Lastly, we analyzed the other risk factors that might have affected the prognoses of the investigated MM patients (Additional file 1: Table S1). Univariate analyses showed that, besides the IgD subtype, patients with high β2M level, elevated LDH level, having extramedullary infiltration, ISS stage III, 13q deletion, 1q21 amplification, IGH rearrangement, and abnormal sFLC ratio had shorter OS compared with their counterparts (Additional file 2: Figure S1). Multivariate analyses showed that IgD subtype was an independent adverse factor for both PFS (P = 0.009) and OS (P = 0.001) (Table 5).

Table 5 Multivariate analysis for PFS and OS of 216 patients with multiple myeloma

The synthesis rate of IgD is very low in patients bearing the IgD subtype, which often leads to missed diagnosis [2]. Among the 216 MM patients, 13 had IgD subtype (6%). This proportion was similar to another report in China (5.4%) [8] but was slightly higher than that observed in western countries (1%–2%) [2]. Nevertheless, the proportion of IgD subtype may still be underestimated, therefore, identifying and understanding this disease is extremely essential.

It has been reported that the IgD subtype of MM occurred more often in young patients, with a median age of 52 to 60 years. Moreover, it was found to be associated with higher β2M, extramedullary involvement, secondary systemic amyloidosis, a λ light chain bias (IgD myeloma is characterized by the presence of a predominance of λ over K light chain type), renal failure, and short survival [3]. The clinical characteristics of our patients were similar to the results of the above-mentioned studies.

In addition, we interestingly found that patients with the IgD subtype demonstrated significant sFLC ratio abnormalities at baseline and during disease relapse, especially in the 46.2% of patients with disease relapse. This finding may be conducive to assess the disease progression and to identify early relapse for timely intervention. Moreover, as compared to the IgD subtype patients with abnormal sFLC ratio, those with normal sFLC ratio had a numerically superior OS (42.56 months vs. 5.7 months, P = 0.057, Additional file 3: Figure S2). There was noted solely as a tendency, which may have been most likely due to the small cohort size.

High-risk cytogenetic abnormalities in MM patients with IgD subtype have been reported to range from 30 to 50%. In our study, 1q21 amplification was observed in 75% of patients with IgD subtype. It was reported that the overexpression of genes mapping to 1q21 could regulate the growth and resistance of MM to drugs, and result in increasing risk of early death of the patients [10]. Recent research has also found that the adverse effects due to 1q21 amplification on prognosis persisted even after removal of other identified high-risk cytogenetic changes, including p53 deletion, t(4;14), t(14;16), and t(14;20) [11]. Therefore, the association of IgD MM with a high rate of 1q21 amplification might contribute to poor outcomes. Perhaps it could also explain why patients with IgD subtype and non-IgD subtypes had similar response rates, but different duration of response.

Researchers have tried different ways to improve the prognosis of patients with IgD subtype all along. In 2005, Wechalekar et al. [5] suggested that the mean OS of IgD subtype patients could be prolonged after ASCT when compared with chemotherapy (5.1 years vs. 2 years, respectively, P = 0.090). In 2014, Zagouri et al. [12] reported a median OS of 51.5 months in 31 IgD subtype patients in Greece, which was the longest survival treated with chemotherapy reported until now. However, in Asia, the data seemed less consistent. In 2008 and 2010, two studies from Korea reported poor outcomes for the IgD subtype patients following ASCT or conventional chemotherapy, with the median OS of 12 and 18.5 months [4, 7]. In 2015, a report from China showed that the median OS and PFS of IgD subtype were 24 and 15.5 months, respectively and no difference in OS was found among the bortezomib-only group, the non-bortezomib group, and the bortezomib + ASCT group [8]. Here, our patients with IgD subtype showed similar median OS (22.9 months) and PFS (10 months) as to these studies from Asia. Though patients with non-IgD subtypes had a favourable median OS of 81.7 months in our study, in the era of novel agents, the survival of patients with IgD subtype still cannot be improved from the new drugs, unlike the non-IgD subtypes. Recently, a case report on a patient with IgD subtype who was refractory to at least 5 different chemotherapy regimens had shown very good partial response to daratumumab (anti-CD38 monoclonal antibody) [13]. We expect that additional agents with novel mechanism including histone deacetylation, target of surface receptors, and chimeric antigen receptor T Cell immunotherapy would improve the survival of IgD subtype patients.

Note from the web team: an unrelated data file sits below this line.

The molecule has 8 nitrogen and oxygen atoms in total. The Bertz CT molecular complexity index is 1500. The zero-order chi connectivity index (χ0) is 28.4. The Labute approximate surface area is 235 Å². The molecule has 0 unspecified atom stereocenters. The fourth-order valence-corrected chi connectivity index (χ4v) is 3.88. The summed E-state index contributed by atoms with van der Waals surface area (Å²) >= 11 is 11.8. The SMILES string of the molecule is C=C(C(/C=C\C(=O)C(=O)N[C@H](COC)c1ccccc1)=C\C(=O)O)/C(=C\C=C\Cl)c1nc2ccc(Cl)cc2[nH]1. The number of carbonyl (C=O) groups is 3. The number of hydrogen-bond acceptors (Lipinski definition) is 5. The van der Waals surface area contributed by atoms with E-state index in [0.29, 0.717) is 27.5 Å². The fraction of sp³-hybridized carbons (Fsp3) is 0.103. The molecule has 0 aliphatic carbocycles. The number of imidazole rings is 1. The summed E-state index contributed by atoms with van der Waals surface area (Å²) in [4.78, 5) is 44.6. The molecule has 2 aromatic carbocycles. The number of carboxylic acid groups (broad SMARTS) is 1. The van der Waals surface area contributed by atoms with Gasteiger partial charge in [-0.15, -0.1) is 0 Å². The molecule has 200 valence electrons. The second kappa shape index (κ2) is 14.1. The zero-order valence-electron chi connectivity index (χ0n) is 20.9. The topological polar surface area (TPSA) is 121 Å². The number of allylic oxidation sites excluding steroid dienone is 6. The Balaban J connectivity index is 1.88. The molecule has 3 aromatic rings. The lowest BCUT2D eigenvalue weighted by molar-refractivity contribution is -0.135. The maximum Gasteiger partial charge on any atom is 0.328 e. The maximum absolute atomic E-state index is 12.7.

In summary, the IgD subtype was found to be an independent adverse risk factor for prognosis. MM patients with IgD subtype presented with a more aggressive disease course and had shorter survival with chemotherapy as compared to the non-IgD subtypes, even in this era of novel agents. Considering the rarity of this subtype, international collaborative studies are suggested to confirm our findings and further elucidate the underlying mechanisms for developing potent therapeutic approaches.

Availability of data and materials

The dataset used or analyzed during the current study are available from the corresponding author on reasonable request.



autologous stem cell transplantation

AL amyloidosis:

amyloid light-chain amyloidosis


high β2 microglobulin


complete response


confidence interval


hazard ratio


immunoglobulin D multiple myeloma


immunoglobulin heavy chain gene


immunomodulatory drug


international staging system


lactate dehydrogenase


overall survival